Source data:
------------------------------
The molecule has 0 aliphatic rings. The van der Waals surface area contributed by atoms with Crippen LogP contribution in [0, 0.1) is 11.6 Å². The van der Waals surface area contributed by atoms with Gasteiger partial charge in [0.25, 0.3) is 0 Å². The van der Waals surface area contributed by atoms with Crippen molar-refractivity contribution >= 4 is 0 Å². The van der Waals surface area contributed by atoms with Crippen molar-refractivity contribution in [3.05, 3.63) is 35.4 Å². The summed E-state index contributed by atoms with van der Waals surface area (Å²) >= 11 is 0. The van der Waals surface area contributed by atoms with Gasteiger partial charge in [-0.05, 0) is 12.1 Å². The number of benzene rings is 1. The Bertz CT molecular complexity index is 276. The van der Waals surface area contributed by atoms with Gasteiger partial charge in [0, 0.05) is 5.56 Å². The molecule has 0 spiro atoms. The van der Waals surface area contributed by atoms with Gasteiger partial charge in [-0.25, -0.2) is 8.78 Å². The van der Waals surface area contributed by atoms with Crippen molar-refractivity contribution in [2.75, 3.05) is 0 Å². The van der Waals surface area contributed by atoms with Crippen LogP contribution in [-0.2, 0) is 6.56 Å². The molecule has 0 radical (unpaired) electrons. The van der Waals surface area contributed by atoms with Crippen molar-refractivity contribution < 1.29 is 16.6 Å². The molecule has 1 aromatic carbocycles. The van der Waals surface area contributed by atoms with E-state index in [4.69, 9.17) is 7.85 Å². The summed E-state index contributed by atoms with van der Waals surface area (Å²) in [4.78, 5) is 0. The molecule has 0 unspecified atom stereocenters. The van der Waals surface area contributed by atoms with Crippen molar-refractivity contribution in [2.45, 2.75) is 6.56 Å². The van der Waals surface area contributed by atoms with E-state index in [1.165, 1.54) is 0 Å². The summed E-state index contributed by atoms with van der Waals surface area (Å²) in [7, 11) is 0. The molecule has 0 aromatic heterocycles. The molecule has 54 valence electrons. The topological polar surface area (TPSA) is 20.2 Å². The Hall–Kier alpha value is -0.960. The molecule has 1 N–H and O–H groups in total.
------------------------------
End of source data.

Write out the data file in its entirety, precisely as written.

The molecule has 0 aliphatic rings. The van der Waals surface area contributed by atoms with Crippen LogP contribution in [0, 0.1) is 11.6 Å². The van der Waals surface area contributed by atoms with Gasteiger partial charge in [0.25, 0.3) is 0 Å². The van der Waals surface area contributed by atoms with Crippen molar-refractivity contribution >= 4 is 0 Å². The van der Waals surface area contributed by atoms with Crippen molar-refractivity contribution in [3.05, 3.63) is 35.4 Å². The summed E-state index contributed by atoms with van der Waals surface area (Å²) >= 11 is 0. The van der Waals surface area contributed by atoms with Gasteiger partial charge in [-0.05, 0) is 12.1 Å². The number of benzene rings is 1. The Bertz CT molecular complexity index is 276. The van der Waals surface area contributed by atoms with Gasteiger partial charge in [0, 0.05) is 5.56 Å². The molecule has 0 spiro atoms. The van der Waals surface area contributed by atoms with Gasteiger partial charge in [-0.25, -0.2) is 8.78 Å². The van der Waals surface area contributed by atoms with Crippen molar-refractivity contribution in [2.75, 3.05) is 0 Å². The van der Waals surface area contributed by atoms with Crippen LogP contribution in [-0.2, 0) is 6.56 Å². The molecule has 0 radical (unpaired) electrons. The van der Waals surface area contributed by atoms with Crippen molar-refractivity contribution < 1.29 is 16.6 Å². The molecule has 1 aromatic carbocycles. The van der Waals surface area contributed by atoms with E-state index in [4.69, 9.17) is 7.85 Å². The summed E-state index contributed by atoms with van der Waals surface area (Å²) in [4.78, 5) is 0. The molecule has 0 unspecified atom stereocenters. The van der Waals surface area contributed by atoms with Crippen molar-refractivity contribution in [2.45, 2.75) is 6.56 Å². The van der Waals surface area contributed by atoms with E-state index in [1.165, 1.54) is 0 Å². The summed E-state index contributed by atoms with van der Waals surface area (Å²) in [7, 11) is 0. The molecule has 0 aromatic heterocycles. The molecule has 54 valence electrons. The topological polar surface area (TPSA) is 20.2 Å². The Hall–Kier alpha value is -0.960. The molecule has 1 N–H and O–H groups in total.